Taking urgent action on Antibiotic Resistance: Longitude Prize and the Jim O'Neill AMR Review
Today’s government-issued report from renowned economist Jim O’Neill has laid out a stark future of a world where bacterial resistance to antibiotics will cause 10 million more deaths a year. This grim vision will have a huge burden on our economy, costing up to $100 trillion by 2050 from loss of population.
The report reaffirms the UK public’s decision to vote for antibiotic resistance as the focus of £10m Longitude Prize earlier this year, and we are proud to already be making efforts to curb this potentially grave problem.
Longitude Committee member Professor Dame Sally Davies, Chief Medical Officer for England, said that the report “demonstrates that the world simply cannot afford not to take action to tackle the alarming rise in resistance to antibiotics and other antimicrobial drugs we are witnessing at the moment.”
The problem of antibiotic resistance is a global one, and an almost unprecedented challenge in medicine. A problem of this size needs a multi-faceted approach, with innovations in drug development and diagnostics reaching all corners of the world, alongside improved behaviours with regards to antibiotics. We’re pleased to be working in collaboration with organisations and activities across the world to help tackle this issue, urgently.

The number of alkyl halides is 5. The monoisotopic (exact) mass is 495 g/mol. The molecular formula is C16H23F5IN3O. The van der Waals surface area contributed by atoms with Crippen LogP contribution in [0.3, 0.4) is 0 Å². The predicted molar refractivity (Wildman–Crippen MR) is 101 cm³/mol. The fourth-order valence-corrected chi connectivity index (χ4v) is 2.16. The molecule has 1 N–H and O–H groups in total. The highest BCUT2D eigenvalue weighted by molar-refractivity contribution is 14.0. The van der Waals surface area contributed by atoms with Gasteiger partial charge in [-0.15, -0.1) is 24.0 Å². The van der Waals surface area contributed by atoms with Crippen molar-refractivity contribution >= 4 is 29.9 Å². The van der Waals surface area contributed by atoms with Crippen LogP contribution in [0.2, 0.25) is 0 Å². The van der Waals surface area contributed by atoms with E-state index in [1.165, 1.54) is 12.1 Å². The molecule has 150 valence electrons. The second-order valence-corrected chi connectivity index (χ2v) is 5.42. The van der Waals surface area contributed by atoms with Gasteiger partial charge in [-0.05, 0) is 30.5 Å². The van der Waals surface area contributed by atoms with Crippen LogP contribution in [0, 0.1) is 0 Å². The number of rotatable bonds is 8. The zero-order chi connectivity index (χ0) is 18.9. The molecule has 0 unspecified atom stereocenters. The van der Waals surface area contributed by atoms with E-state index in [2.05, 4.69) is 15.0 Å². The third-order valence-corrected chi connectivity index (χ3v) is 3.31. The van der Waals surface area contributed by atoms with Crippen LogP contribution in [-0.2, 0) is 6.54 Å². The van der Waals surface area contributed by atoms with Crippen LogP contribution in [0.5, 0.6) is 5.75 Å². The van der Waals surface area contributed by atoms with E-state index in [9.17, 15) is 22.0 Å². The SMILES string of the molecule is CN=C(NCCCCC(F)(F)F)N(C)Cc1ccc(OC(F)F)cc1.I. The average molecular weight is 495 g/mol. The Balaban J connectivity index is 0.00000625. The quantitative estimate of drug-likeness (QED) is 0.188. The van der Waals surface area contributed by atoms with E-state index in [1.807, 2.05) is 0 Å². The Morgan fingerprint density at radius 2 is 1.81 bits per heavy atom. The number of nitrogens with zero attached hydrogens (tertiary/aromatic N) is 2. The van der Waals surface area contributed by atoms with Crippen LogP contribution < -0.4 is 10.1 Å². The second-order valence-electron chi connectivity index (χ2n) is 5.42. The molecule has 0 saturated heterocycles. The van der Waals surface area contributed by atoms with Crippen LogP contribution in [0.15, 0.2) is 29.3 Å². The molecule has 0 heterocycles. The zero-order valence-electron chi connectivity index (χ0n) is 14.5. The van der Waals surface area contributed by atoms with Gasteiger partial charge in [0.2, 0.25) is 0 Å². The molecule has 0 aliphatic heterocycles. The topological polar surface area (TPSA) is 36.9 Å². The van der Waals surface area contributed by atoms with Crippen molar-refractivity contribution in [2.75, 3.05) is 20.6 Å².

The recent outbreak of the Ebola virus has shown us the devastating effects of not being able to rely on modern medicine in ways that many of us have come to expect. If a solution is not found to antibiotic resistance we may see similarly shocking outcomes from minor surgery, injuries and infections. Longitude Prize has brought together some of the world’s leading experts on antibiotic resistance and diagnostic development alongside health economists, social scientists, and those implementing global health programmes to form the Prize Advisory Panel to judge Prize entries. Their expertise and commitment will ensure the Prize has significant impact across the world, conserving antibiotics for the future and revolutionising global healthcare.
Encouraging the development of a transformative point of care test which can be used in any location to understand when and which antibiotics are needed, will make a significant difference to treatment and outcomes for many patients. We hope that the Prize will inspire innovation from all disciplines, and across the globe.
Longitude Prize is open now - if you have an idea for a diagnostic that can help us avoid the fate set out today in Jim O’Neill’s report, register to enter and join us as part of the solution.